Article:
More Details on UK Lottery Fraud

Insider at Camelot made multi-million fraud possible….but then the crooks fell out.
The GBP 2.5 million UK "damaged lottery ticket" fraud that has already cost operator Camelot $3 million in Gambling Commission fines has received more publicity as newspapers dig for information in the absence of a full explanation from the Commission and the operator.
Investigative journalists have already uncovered the identity and criminal record of the perpetrator, and the information that he was aided and abetted by an IT employee at Camelot; on Friday the Daily Mail published a detailed account of the fraud…and how the IT accomplice, who committed suicide, made it possible.
The events unfolded over several years, but the highlights of the article include:
* The IT accomplice worked in the verification and fraud section of Camelot and therefore had access to winning numbers of unclaimed tickets and where and when the tickets were bought.
* He was therefore able to give that information to the fraudulent claimant, who bought the same numbers from the same location and then cleverly "damaged" the ticket to obliterate the date; if quizzed, he would have all the information he needed to verify where and when he bought the ticket;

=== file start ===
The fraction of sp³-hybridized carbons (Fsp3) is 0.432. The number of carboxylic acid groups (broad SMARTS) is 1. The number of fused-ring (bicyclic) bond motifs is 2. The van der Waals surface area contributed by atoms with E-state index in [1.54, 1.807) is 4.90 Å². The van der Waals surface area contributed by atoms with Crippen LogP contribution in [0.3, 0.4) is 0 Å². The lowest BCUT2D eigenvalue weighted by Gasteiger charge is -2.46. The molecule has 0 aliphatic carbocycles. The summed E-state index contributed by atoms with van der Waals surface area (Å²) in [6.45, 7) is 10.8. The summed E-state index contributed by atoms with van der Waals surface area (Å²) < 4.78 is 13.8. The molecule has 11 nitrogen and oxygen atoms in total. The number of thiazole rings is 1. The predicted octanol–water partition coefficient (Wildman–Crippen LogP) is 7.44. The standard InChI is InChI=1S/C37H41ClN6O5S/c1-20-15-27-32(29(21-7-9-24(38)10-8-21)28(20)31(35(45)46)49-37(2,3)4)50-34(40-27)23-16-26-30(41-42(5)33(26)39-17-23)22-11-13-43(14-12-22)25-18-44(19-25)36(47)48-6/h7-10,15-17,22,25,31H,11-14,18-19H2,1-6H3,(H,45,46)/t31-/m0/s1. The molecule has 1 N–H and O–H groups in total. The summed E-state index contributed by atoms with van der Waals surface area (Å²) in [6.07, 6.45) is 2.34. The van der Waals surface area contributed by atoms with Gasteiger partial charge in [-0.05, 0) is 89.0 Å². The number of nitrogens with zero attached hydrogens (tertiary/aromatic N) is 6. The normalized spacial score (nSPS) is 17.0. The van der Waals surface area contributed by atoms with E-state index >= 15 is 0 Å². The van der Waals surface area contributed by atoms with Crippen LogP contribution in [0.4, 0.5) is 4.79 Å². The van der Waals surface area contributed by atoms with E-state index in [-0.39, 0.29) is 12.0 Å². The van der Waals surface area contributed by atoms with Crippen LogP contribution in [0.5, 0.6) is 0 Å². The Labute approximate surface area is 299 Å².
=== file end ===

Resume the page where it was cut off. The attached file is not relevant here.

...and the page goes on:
* The claimant did just that, and submitted the ticket to Camelot, which was taken in and paid out the big win;
* The claimant then reneged on his agreement to share the spoils with the insider, who then tried to extort the money he felt he was owed by threatening to report the plot;
* The claimant then reported the IT accomplice to the police, saying that he had blackmailed him by threatening to reveal details of his criminal past to his girlfriend and had damaged his property;
* The police arrested the IT accomplice and began to prepare a case against him, but he committed suicide, leaving clues on his cell phone and in messages to friends which exposed the fraud "from the grave" so to speak. ‘You always wanted to be famous. Well, now, you’re going to be — for all the wrong reasons,’ he texted his partner in crime just before his death.
It's a fascinating read, which can be accessed here: